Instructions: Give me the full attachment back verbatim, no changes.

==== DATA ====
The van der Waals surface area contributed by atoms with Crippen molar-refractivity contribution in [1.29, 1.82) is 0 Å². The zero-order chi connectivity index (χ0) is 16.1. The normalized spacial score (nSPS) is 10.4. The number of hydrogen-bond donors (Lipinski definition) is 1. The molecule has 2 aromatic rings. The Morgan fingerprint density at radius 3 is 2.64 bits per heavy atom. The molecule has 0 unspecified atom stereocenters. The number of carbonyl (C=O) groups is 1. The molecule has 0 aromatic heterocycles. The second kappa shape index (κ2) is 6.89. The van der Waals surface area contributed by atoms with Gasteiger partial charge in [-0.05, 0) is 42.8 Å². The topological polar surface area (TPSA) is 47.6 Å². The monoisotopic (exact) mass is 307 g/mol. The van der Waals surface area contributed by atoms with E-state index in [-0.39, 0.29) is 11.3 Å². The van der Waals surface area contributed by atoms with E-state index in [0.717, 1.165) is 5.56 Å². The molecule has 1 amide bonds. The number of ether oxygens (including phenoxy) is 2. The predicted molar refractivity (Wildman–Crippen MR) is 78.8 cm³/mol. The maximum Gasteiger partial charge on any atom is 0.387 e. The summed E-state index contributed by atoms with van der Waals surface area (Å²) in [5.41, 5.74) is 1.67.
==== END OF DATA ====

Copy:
The van der Waals surface area contributed by atoms with Crippen molar-refractivity contribution in [1.29, 1.82) is 0 Å². The zero-order chi connectivity index (χ0) is 16.1. The normalized spacial score (nSPS) is 10.4. The number of hydrogen-bond donors (Lipinski definition) is 1. The molecule has 2 aromatic rings. The Morgan fingerprint density at radius 3 is 2.64 bits per heavy atom. The molecule has 0 unspecified atom stereocenters. The number of carbonyl (C=O) groups is 1. The molecule has 0 aromatic heterocycles. The second kappa shape index (κ2) is 6.89. The van der Waals surface area contributed by atoms with Gasteiger partial charge in [-0.05, 0) is 42.8 Å². The topological polar surface area (TPSA) is 47.6 Å². The monoisotopic (exact) mass is 307 g/mol. The van der Waals surface area contributed by atoms with E-state index in [-0.39, 0.29) is 11.3 Å². The van der Waals surface area contributed by atoms with E-state index in [0.717, 1.165) is 5.56 Å². The molecule has 1 amide bonds. The number of ether oxygens (including phenoxy) is 2. The predicted molar refractivity (Wildman–Crippen MR) is 78.8 cm³/mol. The maximum Gasteiger partial charge on any atom is 0.387 e. The summed E-state index contributed by atoms with van der Waals surface area (Å²) in [5.41, 5.74) is 1.67.